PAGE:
Enormous Dialect Map of North America



Rich Aschmann, a linguist, created a huge map of North America describing the boundaries and differences between various dialects of the English language. Keep scrolling down at the link, and you can find Aschmann's extensive listing of audio examples of many of these dialects.

Link via The Agitator

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The guy who stars in the documentary American Movie talks a lot like Francis McDormand's character in Fargo. But he was born and raised in Milwaukee which shares accent space with Chicago and upstate New York, and not northern Minnesota.

Perhaps there is a simple explanation for this, but I don't know what it is. My assumption is that it has something to do with social class. Sort of how like southern-like accents seem to exist among poor white people all over the country; and southern-like ebonics is a trans-regional black accent.
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Being born and raised in San Francisco, mainly in the '50s and '60s, I picked up some very peculiar ways of pronouncing various words. I didn't realize this till I move to North Idaho. It was in Idaho that I realized that San Francisco is basically a cross section of the world with its many cultures, maybe for only one block, but with foods, language, etc. -- at least that was how it was back in the '50s and '60s.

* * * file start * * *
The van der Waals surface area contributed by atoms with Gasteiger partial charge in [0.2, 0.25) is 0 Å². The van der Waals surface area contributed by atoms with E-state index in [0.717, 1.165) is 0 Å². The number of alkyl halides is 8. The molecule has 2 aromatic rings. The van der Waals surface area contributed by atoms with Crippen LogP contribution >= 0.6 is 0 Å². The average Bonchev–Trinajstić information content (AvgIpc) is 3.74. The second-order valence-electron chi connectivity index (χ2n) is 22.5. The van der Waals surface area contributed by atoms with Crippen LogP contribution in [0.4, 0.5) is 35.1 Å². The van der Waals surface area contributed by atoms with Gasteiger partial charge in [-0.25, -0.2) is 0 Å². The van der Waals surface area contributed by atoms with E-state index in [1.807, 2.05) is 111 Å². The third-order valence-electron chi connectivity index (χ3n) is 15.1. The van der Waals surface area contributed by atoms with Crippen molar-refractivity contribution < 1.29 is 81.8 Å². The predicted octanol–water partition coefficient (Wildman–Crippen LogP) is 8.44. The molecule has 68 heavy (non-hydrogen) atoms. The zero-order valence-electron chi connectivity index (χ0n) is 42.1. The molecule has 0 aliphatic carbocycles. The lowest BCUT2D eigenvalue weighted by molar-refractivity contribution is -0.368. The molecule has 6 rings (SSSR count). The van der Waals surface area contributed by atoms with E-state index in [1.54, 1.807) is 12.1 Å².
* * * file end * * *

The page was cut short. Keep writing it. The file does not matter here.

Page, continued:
At various times in my life I've had people ask me where I was from, even when I lived in San Francisco, and when I told them they'd tell me they thought I was from, the Mid-West, New York, Texas, New England, and many other places.

It was a woman here in Idaho that pointed out just how I would pronounce certain words, such as: water, daughter, and quarter. She pointed out that they all sound the same and she would laugh hysterically every time I would say the following: Here's a quarter for the water for your daughter.

May be that is why some people thought I lived over on Tirty-Tird & Tird in the Bronx?
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1) There's a ton of detail on that map. I wonder how much of it is empirical data, and how much of it is fantasy... (For example, that On/Dawn/Don distinction for the SF Bay Area? I've lived in this area for 20 years, now, am not a native, and have never heard the middle pronounced any differently than the others, except by out-of-towners.)
2) Really? People in Southern Utah sound the same as people in Seattle?

Man, this is impressive, but I'd really like to know which bits to accept as truth... (And RAF, I don't think Moon Unit was ridiculing the accent she and her friends used. She was documenting it with exaggeration.)
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what i'm always puzzled by is the near universal adoption of the "valley girl" dialect by high school and college women...didn't anybody ever hear the scathing zappa song ridiculing that accent?
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